His The Spanish Civil War (1982) was later re-written as The Battle for Spain (2006), keeping the structure and some content from the earlier work, but using the updated narrative style of his Stalingrad book and also adding characters and new archival research from German and Russian sources.[9]

Beevor's book The Second World War is notable for its focus on the conditions and grief faced by women and civilians and for its coverage of the war in East Asia, which has been called "masterful".[10][11] Beevor's expertise has been the subject of some commentary; his publications have been praised as revitalizing interest in World War II topics[12] and have allowed readers to reevaluate events such as D-Day from a new perspective.[13] He has also appeared as an expert in television documentaries related to World War II.[14][15]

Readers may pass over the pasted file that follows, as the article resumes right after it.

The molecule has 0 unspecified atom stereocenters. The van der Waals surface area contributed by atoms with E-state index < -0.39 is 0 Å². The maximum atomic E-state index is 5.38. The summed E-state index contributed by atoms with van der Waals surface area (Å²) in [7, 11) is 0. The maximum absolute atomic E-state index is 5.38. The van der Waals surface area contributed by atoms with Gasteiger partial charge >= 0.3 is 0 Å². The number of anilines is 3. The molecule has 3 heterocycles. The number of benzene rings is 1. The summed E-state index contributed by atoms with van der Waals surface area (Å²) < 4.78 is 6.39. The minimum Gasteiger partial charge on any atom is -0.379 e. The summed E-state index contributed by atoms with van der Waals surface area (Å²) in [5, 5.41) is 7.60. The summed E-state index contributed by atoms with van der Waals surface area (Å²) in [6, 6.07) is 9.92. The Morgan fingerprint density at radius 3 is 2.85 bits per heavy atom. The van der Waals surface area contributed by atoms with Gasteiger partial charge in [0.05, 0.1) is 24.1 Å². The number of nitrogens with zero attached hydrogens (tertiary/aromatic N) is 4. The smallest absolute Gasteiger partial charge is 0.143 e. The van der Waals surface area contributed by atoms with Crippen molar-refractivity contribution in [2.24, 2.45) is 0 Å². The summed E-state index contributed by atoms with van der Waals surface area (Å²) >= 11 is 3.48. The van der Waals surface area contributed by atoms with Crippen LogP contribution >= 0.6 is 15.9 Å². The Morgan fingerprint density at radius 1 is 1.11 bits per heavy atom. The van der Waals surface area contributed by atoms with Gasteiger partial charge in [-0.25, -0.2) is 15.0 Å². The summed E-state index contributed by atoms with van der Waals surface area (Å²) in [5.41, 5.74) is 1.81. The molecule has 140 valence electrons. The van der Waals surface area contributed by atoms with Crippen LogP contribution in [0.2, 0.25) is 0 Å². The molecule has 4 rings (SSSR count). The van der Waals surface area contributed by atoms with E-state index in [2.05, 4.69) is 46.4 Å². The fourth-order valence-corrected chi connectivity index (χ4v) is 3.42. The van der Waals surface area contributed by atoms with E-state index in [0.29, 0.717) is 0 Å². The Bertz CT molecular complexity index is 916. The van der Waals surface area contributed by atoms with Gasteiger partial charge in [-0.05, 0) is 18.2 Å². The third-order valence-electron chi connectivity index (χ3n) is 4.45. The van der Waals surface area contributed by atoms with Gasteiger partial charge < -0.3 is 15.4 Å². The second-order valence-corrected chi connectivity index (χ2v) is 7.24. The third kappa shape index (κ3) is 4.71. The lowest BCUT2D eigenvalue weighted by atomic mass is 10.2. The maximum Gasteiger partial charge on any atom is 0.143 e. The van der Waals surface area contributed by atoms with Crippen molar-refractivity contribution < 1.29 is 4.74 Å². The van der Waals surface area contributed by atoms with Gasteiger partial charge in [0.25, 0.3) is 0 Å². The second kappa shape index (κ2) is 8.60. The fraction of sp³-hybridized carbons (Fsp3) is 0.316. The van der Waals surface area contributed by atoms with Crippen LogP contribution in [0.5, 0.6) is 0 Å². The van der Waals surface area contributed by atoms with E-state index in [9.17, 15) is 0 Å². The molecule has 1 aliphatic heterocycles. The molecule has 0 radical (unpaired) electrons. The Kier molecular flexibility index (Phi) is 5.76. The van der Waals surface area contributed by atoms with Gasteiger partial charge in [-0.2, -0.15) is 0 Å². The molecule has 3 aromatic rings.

Overall, his works have been translated into over 30 languages with over 6 million copies sold.[16]

In August 2015, Russia's Yekaterinburg region considered the banning of Beevor's books, accusing him of Nazi sympathies, citing his lack of Russian sources when writing about Russia, and claiming he had promoted false stereotypes introduced by Nazi Germany during World War II.[17][18][19] Beevor responded by calling the banning "a government trying to impose its own version of history", comparing it to other "attempts to dictate a truth", such as denial of the Holocaust and the Armenian genocide.

In January 2018, Beevor's book about the Battle of Stalingrad was banned in Ukraine. Beevor told RFE/RL: "I must say, this sounds absolutely astonishing. There's certainly nothing inherently anti-Ukrainian in the book at all."[20]